Home             Background to study              Project partners                    Contact us

 

Patient information

Carer information

Professional information

 

Looking after yourself as a carer


"I told the doctor that I was finding it a bit hard and he said 'you have your own life'. That is why I got outside help"

 

  • As a carer, it is easy to become so focused on the needs of the person you are looking after that your own health begins to suffer. This will not help either of you. Looking after your own health is an essential part of caring for someone else. Take time out from caring to eat, exercise and to relax.

  • You need to keep as fit as possible and to eat a balanced and varied diet, with plenty of fresh fruit and vegetables. Watch your weight and avoid under- or over-eating. Drink adequate fluids (8 to 10 cups a day are recommended) and use alcohol only in moderation. Avoid smoking more cigarettes and give up, if possible.

  • Even though you are physically active as a carer, you should try to make time for regular exercise. Simple activities such as moving to music, a brisk walk to the shops, or some gardening will help to make you feel more energetic and provide a break from your daily routine. Try using the car less. Group activities, such as rambling, dancing or swimming are healthy and fun and provide an opportunity to socialise as well as exercise.

  • Try to avoid becoming too stressed, by learning to relax, to manage your time efficiently and to get regular sleep. Don’t feel guilty accepting help when it is offered. Put at least a few minutes aside each day to consciously relax and relieve muscle tension in a quiet room without disturbance.

Top of Page

  • Recognise signs of depression (e.g. loss of enjoyment,  feelings of powerlessness and guilt, poor sleep and tiredness, constant low mood and becoming easily upset or tearful).  Early identification is important as symptoms can be helped by counselling and/or drugs. Seek advice from your family doctor, or other professionals that you trust.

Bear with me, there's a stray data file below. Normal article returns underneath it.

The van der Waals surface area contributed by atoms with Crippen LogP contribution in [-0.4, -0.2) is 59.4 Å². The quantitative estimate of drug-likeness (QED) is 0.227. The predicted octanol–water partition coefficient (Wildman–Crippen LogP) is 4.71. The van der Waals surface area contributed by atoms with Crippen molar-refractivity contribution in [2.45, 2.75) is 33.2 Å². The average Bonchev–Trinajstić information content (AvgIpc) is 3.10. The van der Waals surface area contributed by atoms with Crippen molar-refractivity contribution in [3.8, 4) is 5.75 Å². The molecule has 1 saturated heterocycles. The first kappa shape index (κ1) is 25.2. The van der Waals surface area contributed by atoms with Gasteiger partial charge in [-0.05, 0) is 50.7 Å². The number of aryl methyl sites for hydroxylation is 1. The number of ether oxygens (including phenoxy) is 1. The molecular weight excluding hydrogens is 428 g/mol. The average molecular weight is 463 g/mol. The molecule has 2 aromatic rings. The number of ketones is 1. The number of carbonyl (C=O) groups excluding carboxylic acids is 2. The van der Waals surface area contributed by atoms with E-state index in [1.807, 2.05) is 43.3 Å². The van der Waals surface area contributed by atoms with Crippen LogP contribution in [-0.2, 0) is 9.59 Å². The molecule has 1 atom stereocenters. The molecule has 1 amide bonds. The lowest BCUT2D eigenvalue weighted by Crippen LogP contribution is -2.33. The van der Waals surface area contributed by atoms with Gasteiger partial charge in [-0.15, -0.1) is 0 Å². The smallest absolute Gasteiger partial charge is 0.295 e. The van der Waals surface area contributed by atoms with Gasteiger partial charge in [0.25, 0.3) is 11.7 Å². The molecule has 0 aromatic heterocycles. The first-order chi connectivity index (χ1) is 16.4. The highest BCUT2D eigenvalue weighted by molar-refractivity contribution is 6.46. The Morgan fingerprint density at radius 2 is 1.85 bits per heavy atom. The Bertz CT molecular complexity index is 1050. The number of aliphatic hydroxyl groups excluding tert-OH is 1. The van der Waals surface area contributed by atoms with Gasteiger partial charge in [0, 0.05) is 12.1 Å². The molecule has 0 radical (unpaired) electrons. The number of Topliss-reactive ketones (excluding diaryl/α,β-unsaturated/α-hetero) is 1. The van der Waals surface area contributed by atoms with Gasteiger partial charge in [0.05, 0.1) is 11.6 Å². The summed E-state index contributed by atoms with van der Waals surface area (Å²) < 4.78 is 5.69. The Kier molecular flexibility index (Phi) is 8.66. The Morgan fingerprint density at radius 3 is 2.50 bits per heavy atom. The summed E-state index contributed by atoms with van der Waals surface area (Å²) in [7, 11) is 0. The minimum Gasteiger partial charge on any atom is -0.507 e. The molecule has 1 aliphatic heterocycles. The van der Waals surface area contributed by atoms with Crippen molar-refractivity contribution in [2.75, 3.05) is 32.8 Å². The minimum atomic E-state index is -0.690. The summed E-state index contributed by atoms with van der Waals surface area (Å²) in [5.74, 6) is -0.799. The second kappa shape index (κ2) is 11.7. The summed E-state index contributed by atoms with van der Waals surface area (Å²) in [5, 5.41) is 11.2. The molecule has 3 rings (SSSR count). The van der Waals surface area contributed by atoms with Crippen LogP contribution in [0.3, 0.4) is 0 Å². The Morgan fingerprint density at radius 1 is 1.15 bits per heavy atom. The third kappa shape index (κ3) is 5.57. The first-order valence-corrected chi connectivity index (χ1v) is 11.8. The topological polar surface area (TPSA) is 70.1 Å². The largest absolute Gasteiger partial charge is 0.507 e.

• Put extra effort into maintaining your social life. You can keep contact by telephone, and by inviting people to come to visit you more often. This will be stimulating and enjoyable for all of you.

  • Make sure that you do not neglect having regular health check ups for yourself, as well as for the person you care for - including visits to the dentist, for eye tests and for chiropody. It is sensible for both carer as well as the cared for to have the flu vaccination each year.

  • Do not push yourself too hard or for too long. If you find yourself becoming irritable or moody or feeling tired all the time, then it is time you had a break. If it is difficult to leave the person you care for, consider asking other family members or local community or voluntary services to organise some regular respite. You need time to yourself to relax and to ‘refuel your batteries’.
FURTHER INFORMATION

Your doctor, or specialist nursing staff can advise on general health issues.

Useful books include:

‘A Carer’s Guide to Good Health’, by Lynette Cusak and Sheryl Navin, published in 1994 by Michelle Anderson Publishing. ISBN 0 855 72207X

‘Better Health in Retirement’, by Anne roberts, published in 2001 by Age Concern London. ISBN 0 862 422 515.
 

This site has been established for the dissemination of information. While every effort is made to ensure that information on this site is accurate and current we accept no liability for any omissions or inaccuracies that may have crept in. If in any doubt please contact your doctor for further advice.

Last Modified 13 August 2004
Maintained by Matthew Harris